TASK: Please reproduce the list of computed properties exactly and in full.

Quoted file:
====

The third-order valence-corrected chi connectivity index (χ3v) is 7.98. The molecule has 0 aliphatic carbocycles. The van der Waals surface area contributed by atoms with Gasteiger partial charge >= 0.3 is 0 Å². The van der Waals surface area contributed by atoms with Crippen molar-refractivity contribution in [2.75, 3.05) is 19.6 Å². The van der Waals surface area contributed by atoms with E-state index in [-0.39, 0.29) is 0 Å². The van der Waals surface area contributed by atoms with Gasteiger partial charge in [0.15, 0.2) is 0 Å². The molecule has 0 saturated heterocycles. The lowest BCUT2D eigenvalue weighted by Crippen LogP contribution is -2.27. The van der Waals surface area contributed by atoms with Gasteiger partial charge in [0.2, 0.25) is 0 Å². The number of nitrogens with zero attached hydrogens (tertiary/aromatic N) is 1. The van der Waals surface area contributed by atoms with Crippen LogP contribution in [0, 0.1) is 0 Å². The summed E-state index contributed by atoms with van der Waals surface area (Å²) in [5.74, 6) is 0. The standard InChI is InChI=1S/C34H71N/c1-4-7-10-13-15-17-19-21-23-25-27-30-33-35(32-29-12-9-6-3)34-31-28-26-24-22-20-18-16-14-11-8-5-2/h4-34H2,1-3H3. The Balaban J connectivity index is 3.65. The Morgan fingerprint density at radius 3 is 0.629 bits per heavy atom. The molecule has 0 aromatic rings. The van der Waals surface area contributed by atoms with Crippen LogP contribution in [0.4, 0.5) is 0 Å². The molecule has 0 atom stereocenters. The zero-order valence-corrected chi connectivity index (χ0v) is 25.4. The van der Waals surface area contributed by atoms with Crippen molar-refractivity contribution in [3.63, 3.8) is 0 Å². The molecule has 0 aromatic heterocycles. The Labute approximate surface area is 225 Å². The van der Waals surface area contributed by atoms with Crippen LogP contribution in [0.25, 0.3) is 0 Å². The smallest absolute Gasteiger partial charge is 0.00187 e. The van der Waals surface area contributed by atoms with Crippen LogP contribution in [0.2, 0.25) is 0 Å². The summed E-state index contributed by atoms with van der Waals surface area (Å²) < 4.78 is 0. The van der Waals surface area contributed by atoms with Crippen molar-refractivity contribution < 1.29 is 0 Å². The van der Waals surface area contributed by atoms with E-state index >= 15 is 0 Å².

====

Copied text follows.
The third-order valence-corrected chi connectivity index (χ3v) is 7.98. The molecule has 0 aliphatic carbocycles. The van der Waals surface area contributed by atoms with Gasteiger partial charge >= 0.3 is 0 Å². The van der Waals surface area contributed by atoms with Crippen molar-refractivity contribution in [2.75, 3.05) is 19.6 Å². The van der Waals surface area contributed by atoms with E-state index in [-0.39, 0.29) is 0 Å². The van der Waals surface area contributed by atoms with Gasteiger partial charge in [0.15, 0.2) is 0 Å². The molecule has 0 saturated heterocycles. The lowest BCUT2D eigenvalue weighted by Crippen LogP contribution is -2.27. The van der Waals surface area contributed by atoms with Gasteiger partial charge in [0.2, 0.25) is 0 Å². The number of nitrogens with zero attached hydrogens (tertiary/aromatic N) is 1. The van der Waals surface area contributed by atoms with Crippen LogP contribution in [0, 0.1) is 0 Å². The summed E-state index contributed by atoms with van der Waals surface area (Å²) in [5.74, 6) is 0. The standard InChI is InChI=1S/C34H71N/c1-4-7-10-13-15-17-19-21-23-25-27-30-33-35(32-29-12-9-6-3)34-31-28-26-24-22-20-18-16-14-11-8-5-2/h4-34H2,1-3H3. The Balaban J connectivity index is 3.65. The Morgan fingerprint density at radius 3 is 0.629 bits per heavy atom. The molecule has 0 aromatic rings. The van der Waals surface area contributed by atoms with Crippen LogP contribution in [0.4, 0.5) is 0 Å². The molecule has 0 atom stereocenters. The zero-order valence-corrected chi connectivity index (χ0v) is 25.4. The van der Waals surface area contributed by atoms with Crippen molar-refractivity contribution in [3.63, 3.8) is 0 Å². The molecule has 0 aromatic heterocycles. The Labute approximate surface area is 225 Å². The van der Waals surface area contributed by atoms with Crippen LogP contribution in [0.25, 0.3) is 0 Å². The smallest absolute Gasteiger partial charge is 0.00187 e. The van der Waals surface area contributed by atoms with Crippen LogP contribution in [0.2, 0.25) is 0 Å². The summed E-state index contributed by atoms with van der Waals surface area (Å²) < 4.78 is 0. The van der Waals surface area contributed by atoms with Crippen molar-refractivity contribution < 1.29 is 0 Å². The van der Waals surface area contributed by atoms with E-state index >= 15 is 0 Å².